A bit of background on
The max_input_vars setting is a numeric rule to govern how many variables you can submit during a POST event. Generally, this rule would be applied when data via form or API is submitted to the back end server running PHP.
Although having a default setting of one thousand (1000), there will always be cases that require this rule to be lifted or similarly reduced.
Why would this value be reduced?
Let’s say you have built an application that will only ever take a username, email and password parameter. You could reduce the max_input_vars to restrict unwanted variables submitted to the server, consequently enhancing security.
Why would this value be increased?
Although it sounds crazy needing more 1000 variables allowable in a post-action, this isn’t uncommon, especially for an API. Let’s imagine if your server hosted an employee payment system. It would need to know how much to pay people, so in turn, it accepts a post of data from a Timekeeping system that has all of the days and hours worked by each employee. In a big company, this data can quickly exceed the 1000 variable limit, so, therefore, it would need to be increased.
A quick pointer – Since version 5.3.9, the
max_input_vars configuration has a mode of
PHP_INI_PERDIR which means it can only be altered within the php.ini, .htaccess, httpd.conf or .user.ini files. It cannot be set in line with
ini_set() like a lot of other settings can be. So, if you have been trying to alter it with
ini_set(), this is why you aren’t seeing any results.
Set max_input_vars in php.ini
To adjust the max_input_vars setting, you can set the value within the php.ini which would apply the rule religiously every time the server is booted.
- Find your php.ini folder located in your php/ build directory. If you are using XAMPP this would be xampp/php/php.ini.
- For quickness, press CTRL+F or equivalent to open a search box, type max_input_vars and hit enter, this will find the setting within the .ini file.
- You will now see the line as follows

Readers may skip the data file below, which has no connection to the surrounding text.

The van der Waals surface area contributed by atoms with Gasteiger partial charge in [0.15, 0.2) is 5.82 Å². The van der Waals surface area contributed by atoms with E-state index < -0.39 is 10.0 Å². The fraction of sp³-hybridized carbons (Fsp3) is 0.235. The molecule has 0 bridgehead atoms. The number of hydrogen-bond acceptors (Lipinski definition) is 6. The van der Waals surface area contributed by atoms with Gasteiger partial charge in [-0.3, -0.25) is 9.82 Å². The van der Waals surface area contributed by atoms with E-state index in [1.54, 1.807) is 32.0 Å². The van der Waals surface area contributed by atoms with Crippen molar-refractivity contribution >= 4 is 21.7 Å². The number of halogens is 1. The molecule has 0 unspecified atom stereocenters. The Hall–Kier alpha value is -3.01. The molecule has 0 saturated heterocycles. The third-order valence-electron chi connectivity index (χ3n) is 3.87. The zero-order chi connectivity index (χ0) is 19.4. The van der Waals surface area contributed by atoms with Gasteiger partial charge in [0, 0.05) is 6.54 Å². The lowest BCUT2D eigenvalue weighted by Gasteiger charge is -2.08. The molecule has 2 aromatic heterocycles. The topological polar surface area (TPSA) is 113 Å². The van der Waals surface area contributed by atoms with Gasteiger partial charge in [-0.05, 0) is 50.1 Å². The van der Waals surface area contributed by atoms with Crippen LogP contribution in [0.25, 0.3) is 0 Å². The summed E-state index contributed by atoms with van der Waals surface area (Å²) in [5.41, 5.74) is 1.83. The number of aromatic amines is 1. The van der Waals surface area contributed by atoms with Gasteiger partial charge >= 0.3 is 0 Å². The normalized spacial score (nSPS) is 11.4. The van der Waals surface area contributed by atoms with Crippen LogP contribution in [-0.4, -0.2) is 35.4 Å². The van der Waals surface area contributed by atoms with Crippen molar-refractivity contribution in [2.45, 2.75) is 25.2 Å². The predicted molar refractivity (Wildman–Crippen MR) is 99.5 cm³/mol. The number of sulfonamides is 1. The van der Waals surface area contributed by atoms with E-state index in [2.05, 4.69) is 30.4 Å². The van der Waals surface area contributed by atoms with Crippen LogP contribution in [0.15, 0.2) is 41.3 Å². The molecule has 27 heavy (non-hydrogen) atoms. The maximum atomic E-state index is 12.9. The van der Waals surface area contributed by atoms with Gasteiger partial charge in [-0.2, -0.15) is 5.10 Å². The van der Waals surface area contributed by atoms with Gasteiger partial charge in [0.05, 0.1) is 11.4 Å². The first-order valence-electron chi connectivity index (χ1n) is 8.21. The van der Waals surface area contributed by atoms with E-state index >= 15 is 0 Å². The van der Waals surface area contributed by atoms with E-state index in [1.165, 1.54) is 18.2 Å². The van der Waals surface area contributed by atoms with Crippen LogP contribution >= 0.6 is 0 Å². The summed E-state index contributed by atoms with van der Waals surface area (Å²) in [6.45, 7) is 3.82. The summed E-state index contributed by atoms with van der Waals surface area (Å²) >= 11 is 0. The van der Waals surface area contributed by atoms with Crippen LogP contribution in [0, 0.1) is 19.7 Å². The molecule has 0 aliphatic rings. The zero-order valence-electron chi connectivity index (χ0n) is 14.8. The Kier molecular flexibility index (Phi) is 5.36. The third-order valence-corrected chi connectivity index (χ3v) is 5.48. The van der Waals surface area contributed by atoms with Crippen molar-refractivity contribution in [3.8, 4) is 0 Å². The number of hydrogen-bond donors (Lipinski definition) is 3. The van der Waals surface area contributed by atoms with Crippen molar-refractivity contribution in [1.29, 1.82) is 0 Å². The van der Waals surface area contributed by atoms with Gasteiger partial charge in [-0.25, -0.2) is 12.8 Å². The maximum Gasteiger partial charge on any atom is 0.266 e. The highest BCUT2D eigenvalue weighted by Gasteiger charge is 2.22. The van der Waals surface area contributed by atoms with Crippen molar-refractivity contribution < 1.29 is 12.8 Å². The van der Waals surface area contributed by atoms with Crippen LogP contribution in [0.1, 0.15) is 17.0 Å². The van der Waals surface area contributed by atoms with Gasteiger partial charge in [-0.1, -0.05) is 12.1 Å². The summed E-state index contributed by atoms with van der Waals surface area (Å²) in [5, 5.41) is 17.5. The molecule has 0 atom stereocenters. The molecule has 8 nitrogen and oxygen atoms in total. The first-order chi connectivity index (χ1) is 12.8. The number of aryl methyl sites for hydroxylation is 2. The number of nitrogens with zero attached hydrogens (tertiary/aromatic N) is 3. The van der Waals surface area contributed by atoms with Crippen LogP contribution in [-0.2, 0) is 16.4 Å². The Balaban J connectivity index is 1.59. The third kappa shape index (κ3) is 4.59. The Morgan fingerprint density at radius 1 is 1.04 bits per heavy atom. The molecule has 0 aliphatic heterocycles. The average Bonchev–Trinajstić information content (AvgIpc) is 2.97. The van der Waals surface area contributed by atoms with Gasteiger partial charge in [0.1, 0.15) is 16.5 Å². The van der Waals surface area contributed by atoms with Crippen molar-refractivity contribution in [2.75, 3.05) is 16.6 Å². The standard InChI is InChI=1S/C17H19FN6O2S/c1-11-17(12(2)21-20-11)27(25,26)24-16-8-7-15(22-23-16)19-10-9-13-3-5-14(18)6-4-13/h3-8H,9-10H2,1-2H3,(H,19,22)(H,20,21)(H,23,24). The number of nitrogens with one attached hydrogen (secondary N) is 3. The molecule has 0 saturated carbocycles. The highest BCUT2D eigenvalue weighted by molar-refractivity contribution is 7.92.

; max_input_vars = 1000– Take notice of the semicolon at the beginning of the line
- Remove the semicolon and adjust the 1000 value to suit. Important: if you do not remove the semicolon, the default of 1000 will stay applied.
- Save the .ini file and restart apache. Again, if you do not save and restart apache, the rule will not be applied until the next time you restart your server.
Set max_input_vars in .htaccess file
Using the .htaccess method is somewhat easier and especially more flexible especially in shared hosting environments. Follow the steps below to set this rule in your .htaccess file.
- Find your projects .htaccess file
- Open it, and add the following line
php_value max_input_vars 1234. Of course, change the 1234 value to suit your requirements.
- Save the file and all is done. No restart is required!
Set max_input_vars in httpd.conf file
Another method of altering this configuration is by defining the value within the Apache httpd.conf file. For example, if you are running your project on XAMPP, this file is located under xampp/apache/conf. This will change depending on your setup, see the following steps –
- Locate your httpd.conf file within the apache folder usually under /conf subdirectory.
- Open and go to the end of the file, add the code below, changing mod_php7.c to your version of PHP, eg mod_php5.c for PHP 5, etc. And secondly, changing the value of 1234 to your desired maximum limit.
- Save the file.
- Restart Apache and the configuration will be applied.
php_value max_input_vars 1234
Check out other runtime configurations on the docs here.
In this article, you see 3 different methods of altering the max_input_vars PHP setting, each use case will be useful depending on your environment. If it’s a local build, you will generally have access to the php.ini file. If it’s shared hosting, you will usually have access to .htaccess. Hopefully one of these methods helps you adjust the setting.
One last note: PHP will simply not process any variables that are over the max input variable limit, they will just not appear. This is something that can catch people out, thinking there are other problems at hand.